Haiti Consul in Brazil Blames Quake on Voodoo and Curse Africans Have

zzz Unaware he was being recorded, the consul of Haiti in Brazil, George Samuel Antoine, told Brazilian TV network SBT that the earthquake that hit his country may have been caused by “voodoo.”

“I think it has to do with messing so much with voodoo, I don’t know what it is ….” Antoine also said that ” the African himself has a curse. Everywhere there are Africans it’s f…..”

The consul also commented that the tragedy caused by the earthquake that struck Haiti is good because it brings visibility to his consulate. “The disgrace there has become a bliss for us here, for us to get known,” he said.

The diplomat has about 100 relatives in Haiti and at the time of the interview still hadn’t heard anything about them. During the interview  the consul said he was depressed about the situation in Haiti and that he was using a rosary to calm down.

Talking to reporters on Friday afternoon, the consul, who lives in Brazil since 1975, said he had difficulties with the Portuguese. “My Portuguese is not good. I would never wish my country bad things. I do not mean I’m perfect and I’m not used to so many people following me,” he said, in a reference to the press.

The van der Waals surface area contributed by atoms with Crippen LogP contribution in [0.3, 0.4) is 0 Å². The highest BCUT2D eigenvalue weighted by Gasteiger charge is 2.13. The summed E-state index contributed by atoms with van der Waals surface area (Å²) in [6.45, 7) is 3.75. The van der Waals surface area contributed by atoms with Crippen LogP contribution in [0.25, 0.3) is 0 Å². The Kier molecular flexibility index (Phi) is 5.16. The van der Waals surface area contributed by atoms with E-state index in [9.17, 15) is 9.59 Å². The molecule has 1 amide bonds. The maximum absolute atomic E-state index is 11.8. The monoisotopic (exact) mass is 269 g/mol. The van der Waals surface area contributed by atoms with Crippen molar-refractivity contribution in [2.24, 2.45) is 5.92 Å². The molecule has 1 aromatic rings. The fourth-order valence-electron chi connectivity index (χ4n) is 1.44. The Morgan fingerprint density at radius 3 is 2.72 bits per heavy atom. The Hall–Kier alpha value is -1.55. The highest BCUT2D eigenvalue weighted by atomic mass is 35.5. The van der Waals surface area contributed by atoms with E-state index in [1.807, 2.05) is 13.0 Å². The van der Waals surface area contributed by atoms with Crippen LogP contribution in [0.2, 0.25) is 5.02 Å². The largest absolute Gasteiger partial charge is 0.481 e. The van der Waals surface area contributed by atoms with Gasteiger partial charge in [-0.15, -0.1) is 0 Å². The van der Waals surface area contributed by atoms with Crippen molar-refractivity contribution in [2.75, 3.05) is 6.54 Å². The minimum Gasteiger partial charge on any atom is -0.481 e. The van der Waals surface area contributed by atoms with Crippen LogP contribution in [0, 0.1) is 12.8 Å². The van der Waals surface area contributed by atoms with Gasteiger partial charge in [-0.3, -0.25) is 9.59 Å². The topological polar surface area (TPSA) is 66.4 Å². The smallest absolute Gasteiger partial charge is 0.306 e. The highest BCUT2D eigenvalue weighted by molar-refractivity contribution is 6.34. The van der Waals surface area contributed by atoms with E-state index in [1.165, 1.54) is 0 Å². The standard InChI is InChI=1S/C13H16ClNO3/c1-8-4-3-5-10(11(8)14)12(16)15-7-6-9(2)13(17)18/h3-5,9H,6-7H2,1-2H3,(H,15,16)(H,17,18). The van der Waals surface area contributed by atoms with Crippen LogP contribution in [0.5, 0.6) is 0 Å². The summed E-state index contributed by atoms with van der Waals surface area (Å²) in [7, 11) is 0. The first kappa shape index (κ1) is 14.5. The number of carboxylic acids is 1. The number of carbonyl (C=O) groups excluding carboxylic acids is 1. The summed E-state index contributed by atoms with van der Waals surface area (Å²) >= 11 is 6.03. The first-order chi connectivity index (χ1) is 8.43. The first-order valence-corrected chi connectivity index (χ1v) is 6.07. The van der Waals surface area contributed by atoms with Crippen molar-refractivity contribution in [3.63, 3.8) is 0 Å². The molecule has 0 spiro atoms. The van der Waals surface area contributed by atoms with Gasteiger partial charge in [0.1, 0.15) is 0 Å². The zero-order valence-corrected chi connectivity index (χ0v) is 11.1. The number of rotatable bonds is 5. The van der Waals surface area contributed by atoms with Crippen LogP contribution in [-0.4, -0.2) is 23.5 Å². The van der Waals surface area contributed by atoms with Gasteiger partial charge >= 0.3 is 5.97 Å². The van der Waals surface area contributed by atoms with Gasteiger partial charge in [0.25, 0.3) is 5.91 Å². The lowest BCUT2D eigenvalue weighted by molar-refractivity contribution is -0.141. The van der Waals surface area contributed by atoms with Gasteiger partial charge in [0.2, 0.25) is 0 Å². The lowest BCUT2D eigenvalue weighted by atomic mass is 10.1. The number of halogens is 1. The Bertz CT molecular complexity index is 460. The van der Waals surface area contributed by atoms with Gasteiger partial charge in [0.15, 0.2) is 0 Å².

“I speak several languages, but I haven’s studied Portuguese, and I make mistakes sometimes,” he argued.

In a statement issued by the consulate, Antoine also apologized for the comment, claiming he had been misinterpreted.

“In face of the tragic event that struck Haiti and shook the world, Consul Jorge Samuel Antoine, in the heat of the facts and above all for having hundreds of relatives in the country, from whom he has little information, knowing that they are missing, probably dead, in a commentary, had his words  interpreted in a misleading way,” says the official note.

The Haiti Red Cross says it now estimates the death toll from the January 12 earthquake could reach 50,000. And it presents a startling figure: another three million people are injured or homeless.

The capital of the country, Port-au-Prince, was practically leveled. Thousands of building collapsed and thousands more were seriously damaged.
Relief efforts are complicated by the incredible extent of the destruction and loss of lives which did not spare international organizations.

For example, 150 members of the United Nations peace mission in Haiti are simply missing. The chief of the UN mission, Hedi Annabi, was killed. The Brazilian, Luiz Carlos da Costa, second in command, is also missing.


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